Finally, how can this requirement be checked?  How can one be know for absolute certain that one’s children are not hypocrites and false professors?  Beyond that, at what age does this requirement begin?  If an elder has three teenagers who are believers and than his wife becomes pregnant and has a baby – does he have to step down as an elder because that baby is not a believer yet?

For more see Andreas Kostenberger's blog and William Barrick's blog

If you want to learn what you don't know about teaching, I would suggest signing up to work at a high school for a couple of years. That's what I have had to do this past year, and wow, I'm pretty sure I'm learning more than my students.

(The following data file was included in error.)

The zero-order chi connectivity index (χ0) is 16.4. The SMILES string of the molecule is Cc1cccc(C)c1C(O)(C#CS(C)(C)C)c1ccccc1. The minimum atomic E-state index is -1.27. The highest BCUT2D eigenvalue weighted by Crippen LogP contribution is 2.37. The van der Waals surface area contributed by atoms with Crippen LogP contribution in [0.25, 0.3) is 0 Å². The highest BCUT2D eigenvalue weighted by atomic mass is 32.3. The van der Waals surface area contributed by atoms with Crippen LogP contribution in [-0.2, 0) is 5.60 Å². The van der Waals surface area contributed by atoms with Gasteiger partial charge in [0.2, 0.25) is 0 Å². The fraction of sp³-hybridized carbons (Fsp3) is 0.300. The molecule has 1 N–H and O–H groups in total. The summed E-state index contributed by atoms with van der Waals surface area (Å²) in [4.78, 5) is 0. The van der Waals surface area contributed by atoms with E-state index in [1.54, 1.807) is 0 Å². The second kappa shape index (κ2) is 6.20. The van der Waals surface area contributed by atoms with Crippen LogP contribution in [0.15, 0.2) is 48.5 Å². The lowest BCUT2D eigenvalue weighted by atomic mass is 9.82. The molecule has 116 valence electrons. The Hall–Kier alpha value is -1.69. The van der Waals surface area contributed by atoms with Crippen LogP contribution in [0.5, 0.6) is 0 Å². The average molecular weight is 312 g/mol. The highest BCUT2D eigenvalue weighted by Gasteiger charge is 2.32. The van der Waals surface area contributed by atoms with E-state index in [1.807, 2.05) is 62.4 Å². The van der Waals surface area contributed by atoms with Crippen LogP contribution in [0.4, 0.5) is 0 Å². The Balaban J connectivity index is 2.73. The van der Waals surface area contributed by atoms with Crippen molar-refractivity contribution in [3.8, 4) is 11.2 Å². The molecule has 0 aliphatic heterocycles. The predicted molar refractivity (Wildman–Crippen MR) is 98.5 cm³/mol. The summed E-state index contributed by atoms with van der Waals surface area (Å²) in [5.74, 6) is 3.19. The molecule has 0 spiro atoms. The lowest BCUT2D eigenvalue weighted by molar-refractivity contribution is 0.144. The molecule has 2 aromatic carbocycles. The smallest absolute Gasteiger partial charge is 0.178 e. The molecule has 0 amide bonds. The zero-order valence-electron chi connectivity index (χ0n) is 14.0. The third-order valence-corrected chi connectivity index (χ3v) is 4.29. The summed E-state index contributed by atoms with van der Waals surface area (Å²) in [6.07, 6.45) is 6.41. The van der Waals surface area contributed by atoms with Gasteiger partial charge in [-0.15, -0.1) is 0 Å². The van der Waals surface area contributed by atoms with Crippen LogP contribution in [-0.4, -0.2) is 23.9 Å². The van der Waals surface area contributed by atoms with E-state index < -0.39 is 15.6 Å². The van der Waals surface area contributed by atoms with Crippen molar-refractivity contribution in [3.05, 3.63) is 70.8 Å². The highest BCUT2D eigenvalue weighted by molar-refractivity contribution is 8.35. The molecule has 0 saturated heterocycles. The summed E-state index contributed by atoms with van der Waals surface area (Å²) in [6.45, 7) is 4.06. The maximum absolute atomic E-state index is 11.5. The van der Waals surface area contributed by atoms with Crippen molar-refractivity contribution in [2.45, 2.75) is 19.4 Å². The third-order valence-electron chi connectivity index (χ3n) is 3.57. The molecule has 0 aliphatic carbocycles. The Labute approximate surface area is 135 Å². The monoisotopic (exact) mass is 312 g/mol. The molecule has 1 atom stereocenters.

One of the big things I've learned is the difference a class can make. I often teach the same lesson to two classes, and you know while I might be overstating the case a bit, I really believe a class can make a good lesson great or they can make a good lesson tank.

I understand, I understand, it might be me.  I might have a little more energy or whatever, but I don't think it always is.

I think a class or we might say a group of people can make a teacher/preacher better or or can make a teacher/preacher worse.

It's amazing.

I can have the same exact lesson, be the same person, I mean I feel the same, I'm in pretty much the same spot spiritually, and the way the class goes can be completely different.

I'm not sure we always realize that as church members.